Eric Stoen has traveled to Africa five times, both with and without kids. We asked him for his top tips for taking kids on an African safari.
Planning an African Safari with Kids
I love everything about being on safari! From the animals and scenery to cultural interactions to post-safari drinks overlooking the savannah, it’s a perfect way to spend a vacation. After several safaris without kids, we took for granted that we could bring the kids along and have an equally amazing time. And we did—to some extent. But we also made some mistakes. Here are my top five tips for taking your kids on an African safari, based on experience!
Go Where the Animals Are
Africa is filled with amazing parks, from Kruger National Park in South Africa to Hwange in Zimbabwe, from Tanzania’s Serengeti to Kenya’s Masai Mara, and many in between. The parks don’t move, but the animals do. So whenever it works to fit a safari into your vacation schedule, research where the animals will be during that period and plan accordingly. Want to see the great wildebeest migration? The wildebeest are constantly moving between Tanzania and Kenya, generally furthest south in February and up north in August. Or schedule your vacation based on the optimal conditions for the animals you’re most interested in. Want to see elephants? They’re a lot easier to find during the dry season, when they stay close to water sources.
Go for the Right Length of Time
Given that we were traveling from California all the way to Africa, I wanted to go for as long as we could, using a one-week school break and then taking the kids out of school for a week, and visiting five parks: Ngorongoro Crater; Lake Ndutu; the Serengeti; Masai Mara; and Amboseli. It was too long. The first time the kids saw a giraffe, elephant, zebra, lion, cheetah, etc… was amazing. But the 15th time wasn’t as special. An optimal safari length (from our experience) is closer to 10 days. And we could have visited three parks instead of five – although we had amazing, unique animal experiences in each of them, so it would be difficult to pick which three.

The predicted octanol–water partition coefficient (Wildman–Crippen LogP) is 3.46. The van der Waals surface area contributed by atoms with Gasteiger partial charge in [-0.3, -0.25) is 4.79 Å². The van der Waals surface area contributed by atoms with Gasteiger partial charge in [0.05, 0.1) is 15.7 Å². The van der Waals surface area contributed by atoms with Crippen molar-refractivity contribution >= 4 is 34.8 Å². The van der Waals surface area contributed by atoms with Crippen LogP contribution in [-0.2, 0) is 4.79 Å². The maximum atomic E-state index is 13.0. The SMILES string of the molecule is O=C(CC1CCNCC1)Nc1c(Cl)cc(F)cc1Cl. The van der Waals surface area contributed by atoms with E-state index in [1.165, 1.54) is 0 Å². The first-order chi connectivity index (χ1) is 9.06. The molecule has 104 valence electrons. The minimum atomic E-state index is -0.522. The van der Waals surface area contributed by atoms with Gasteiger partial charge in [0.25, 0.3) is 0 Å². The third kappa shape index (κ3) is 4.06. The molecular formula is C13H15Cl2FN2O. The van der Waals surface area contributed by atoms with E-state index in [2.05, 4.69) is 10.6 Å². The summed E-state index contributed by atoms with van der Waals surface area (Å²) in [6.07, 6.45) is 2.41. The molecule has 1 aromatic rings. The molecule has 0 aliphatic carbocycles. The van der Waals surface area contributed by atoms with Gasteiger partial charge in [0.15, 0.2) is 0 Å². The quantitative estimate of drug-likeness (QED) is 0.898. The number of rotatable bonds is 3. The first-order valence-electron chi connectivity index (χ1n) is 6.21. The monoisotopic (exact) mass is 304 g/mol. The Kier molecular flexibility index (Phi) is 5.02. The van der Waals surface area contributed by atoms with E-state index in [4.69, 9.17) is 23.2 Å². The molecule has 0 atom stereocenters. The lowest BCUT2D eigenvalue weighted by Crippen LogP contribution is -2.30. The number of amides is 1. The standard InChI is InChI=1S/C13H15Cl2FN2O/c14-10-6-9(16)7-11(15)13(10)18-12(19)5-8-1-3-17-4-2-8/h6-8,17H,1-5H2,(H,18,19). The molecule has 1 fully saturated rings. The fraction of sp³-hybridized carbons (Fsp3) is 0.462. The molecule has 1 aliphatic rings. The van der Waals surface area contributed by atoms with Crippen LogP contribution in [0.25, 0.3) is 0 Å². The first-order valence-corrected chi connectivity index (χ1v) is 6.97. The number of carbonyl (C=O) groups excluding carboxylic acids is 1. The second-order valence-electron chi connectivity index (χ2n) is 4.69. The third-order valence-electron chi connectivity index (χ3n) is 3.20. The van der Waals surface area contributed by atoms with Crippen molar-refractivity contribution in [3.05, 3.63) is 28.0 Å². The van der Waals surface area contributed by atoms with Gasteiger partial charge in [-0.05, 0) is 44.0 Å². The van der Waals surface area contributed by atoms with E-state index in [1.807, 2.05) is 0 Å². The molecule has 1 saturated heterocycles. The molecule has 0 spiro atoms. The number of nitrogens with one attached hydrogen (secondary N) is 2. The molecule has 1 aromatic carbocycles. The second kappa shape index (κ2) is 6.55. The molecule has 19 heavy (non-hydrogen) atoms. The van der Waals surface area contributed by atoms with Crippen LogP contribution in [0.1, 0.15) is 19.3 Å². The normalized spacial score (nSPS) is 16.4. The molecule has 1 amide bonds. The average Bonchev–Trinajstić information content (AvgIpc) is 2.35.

Plan Downtime at the End
After more than 80 hours in safari vehicles over two weeks, including game drives and journeys between parks, we finished our trip with two days at Nairobi’s Giraffe Manor. It was an amazing experience—especially breakfast with giraffes—but in retrospect our kids would have appreciated a few days at the beach even more. If I was a planning another two-week trip, I’d schedule no more than 10 days on safari, and then have three nights in Zanzibar at the end—still cultural, but relaxing and tropical.
Research Medications and Immunizations Far in Advance
This is one of those times when you should learn from our mistakes! I already had all of my immunizations from previous trips to Africa, and my wife had most of hers, but our kids didn’t yet have meningitis, typhoid or yellow fever vaccinations, and we didn’t think about it until a few days before we were leaving. This led to several problems. First, the kids had to miss even more school to get vaccinated. Second, the typhoid pills had to be kept refrigerated … easy at home, but difficult on planes and on safari. And third, it’s not easy to get kids to swallow pills if they’ve never had to before. Start all of the health planning months in advance!
Every national park is unique, and it’s worth visiting several parks during your safari. That means a lot of packing and unpacking. So don’t bring more than you need to! Pack a couple pairs of pants/shorts, some long-sleeve and short-sleeve safari-style shirts, a fleece or jacket for cool nights, a swimsuit, a few pairs of socks and underwear and a good pair of walking shoes and you’ll be set. It doesn’t matter if your clothes get dirty/dusty, and if you want to wash things, lodge sinks work well. The nice thing about safari clothes is that they dry fast. You’ll also need sunscreen, toiletries, medications, bug spray and maybe a flashlight, but even then you should be able to get by with small bags.
Have you taken your kids on safari? What tips would you add to this list?
Eric Stoen of Travel Babbo is an official Travelocity Gnational Gnomad. Gnational Gnomads is an exclusive group of high-profile travel and lifestyle experts who offer tips and inspiration on behalf of Travelocity.
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